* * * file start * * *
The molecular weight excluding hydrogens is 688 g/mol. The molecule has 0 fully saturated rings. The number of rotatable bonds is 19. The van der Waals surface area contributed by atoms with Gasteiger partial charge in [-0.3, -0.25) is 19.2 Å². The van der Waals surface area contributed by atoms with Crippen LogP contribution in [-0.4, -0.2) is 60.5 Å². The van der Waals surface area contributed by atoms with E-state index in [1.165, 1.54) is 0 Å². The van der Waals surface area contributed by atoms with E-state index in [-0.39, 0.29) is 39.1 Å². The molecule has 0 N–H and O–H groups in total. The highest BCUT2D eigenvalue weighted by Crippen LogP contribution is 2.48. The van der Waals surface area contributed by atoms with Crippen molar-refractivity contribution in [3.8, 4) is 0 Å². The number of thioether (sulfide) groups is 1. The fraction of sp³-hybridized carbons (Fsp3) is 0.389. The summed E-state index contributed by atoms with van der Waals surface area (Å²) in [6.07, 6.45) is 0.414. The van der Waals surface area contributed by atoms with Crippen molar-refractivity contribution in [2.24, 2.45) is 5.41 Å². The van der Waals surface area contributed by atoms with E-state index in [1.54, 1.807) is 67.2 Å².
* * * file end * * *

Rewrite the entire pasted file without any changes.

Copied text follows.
The molecular weight excluding hydrogens is 688 g/mol. The molecule has 0 fully saturated rings. The number of rotatable bonds is 19. The van der Waals surface area contributed by atoms with Gasteiger partial charge in [-0.3, -0.25) is 19.2 Å². The van der Waals surface area contributed by atoms with Crippen LogP contribution in [-0.4, -0.2) is 60.5 Å². The van der Waals surface area contributed by atoms with E-state index in [1.165, 1.54) is 0 Å². The van der Waals surface area contributed by atoms with E-state index in [-0.39, 0.29) is 39.1 Å². The molecule has 0 N–H and O–H groups in total. The highest BCUT2D eigenvalue weighted by Crippen LogP contribution is 2.48. The van der Waals surface area contributed by atoms with Crippen molar-refractivity contribution in [3.8, 4) is 0 Å². The number of thioether (sulfide) groups is 1. The fraction of sp³-hybridized carbons (Fsp3) is 0.389. The summed E-state index contributed by atoms with van der Waals surface area (Å²) in [6.07, 6.45) is 0.414. The van der Waals surface area contributed by atoms with Crippen molar-refractivity contribution in [2.24, 2.45) is 5.41 Å². The van der Waals surface area contributed by atoms with E-state index in [1.54, 1.807) is 67.2 Å².